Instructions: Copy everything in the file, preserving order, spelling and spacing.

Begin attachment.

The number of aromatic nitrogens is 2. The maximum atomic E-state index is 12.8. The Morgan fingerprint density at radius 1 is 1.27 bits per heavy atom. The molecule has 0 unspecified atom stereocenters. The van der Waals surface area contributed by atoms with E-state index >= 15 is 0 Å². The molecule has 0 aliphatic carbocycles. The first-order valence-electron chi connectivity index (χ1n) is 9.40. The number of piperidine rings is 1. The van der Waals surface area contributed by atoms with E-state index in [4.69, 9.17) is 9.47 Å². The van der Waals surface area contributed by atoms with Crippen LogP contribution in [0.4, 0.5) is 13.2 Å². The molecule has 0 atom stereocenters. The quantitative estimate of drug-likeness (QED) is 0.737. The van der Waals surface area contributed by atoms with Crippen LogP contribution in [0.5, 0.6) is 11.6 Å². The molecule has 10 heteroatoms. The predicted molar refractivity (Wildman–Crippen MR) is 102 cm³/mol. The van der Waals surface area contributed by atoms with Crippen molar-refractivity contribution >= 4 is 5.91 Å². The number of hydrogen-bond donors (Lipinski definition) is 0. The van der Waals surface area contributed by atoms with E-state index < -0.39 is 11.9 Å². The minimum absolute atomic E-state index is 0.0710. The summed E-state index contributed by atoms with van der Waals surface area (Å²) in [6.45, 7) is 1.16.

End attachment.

The number of aromatic nitrogens is 2. The maximum atomic E-state index is 12.8. The Morgan fingerprint density at radius 1 is 1.27 bits per heavy atom. The molecule has 0 unspecified atom stereocenters. The van der Waals surface area contributed by atoms with E-state index >= 15 is 0 Å². The molecule has 0 aliphatic carbocycles. The first-order valence-electron chi connectivity index (χ1n) is 9.40. The number of piperidine rings is 1. The van der Waals surface area contributed by atoms with E-state index in [4.69, 9.17) is 9.47 Å². The van der Waals surface area contributed by atoms with Crippen LogP contribution in [0.4, 0.5) is 13.2 Å². The molecule has 0 atom stereocenters. The quantitative estimate of drug-likeness (QED) is 0.737. The van der Waals surface area contributed by atoms with Crippen LogP contribution in [0.5, 0.6) is 11.6 Å². The molecule has 10 heteroatoms. The predicted molar refractivity (Wildman–Crippen MR) is 102 cm³/mol. The van der Waals surface area contributed by atoms with Crippen molar-refractivity contribution >= 4 is 5.91 Å². The number of hydrogen-bond donors (Lipinski definition) is 0. The van der Waals surface area contributed by atoms with E-state index < -0.39 is 11.9 Å². The minimum absolute atomic E-state index is 0.0710. The summed E-state index contributed by atoms with van der Waals surface area (Å²) in [6.45, 7) is 1.16.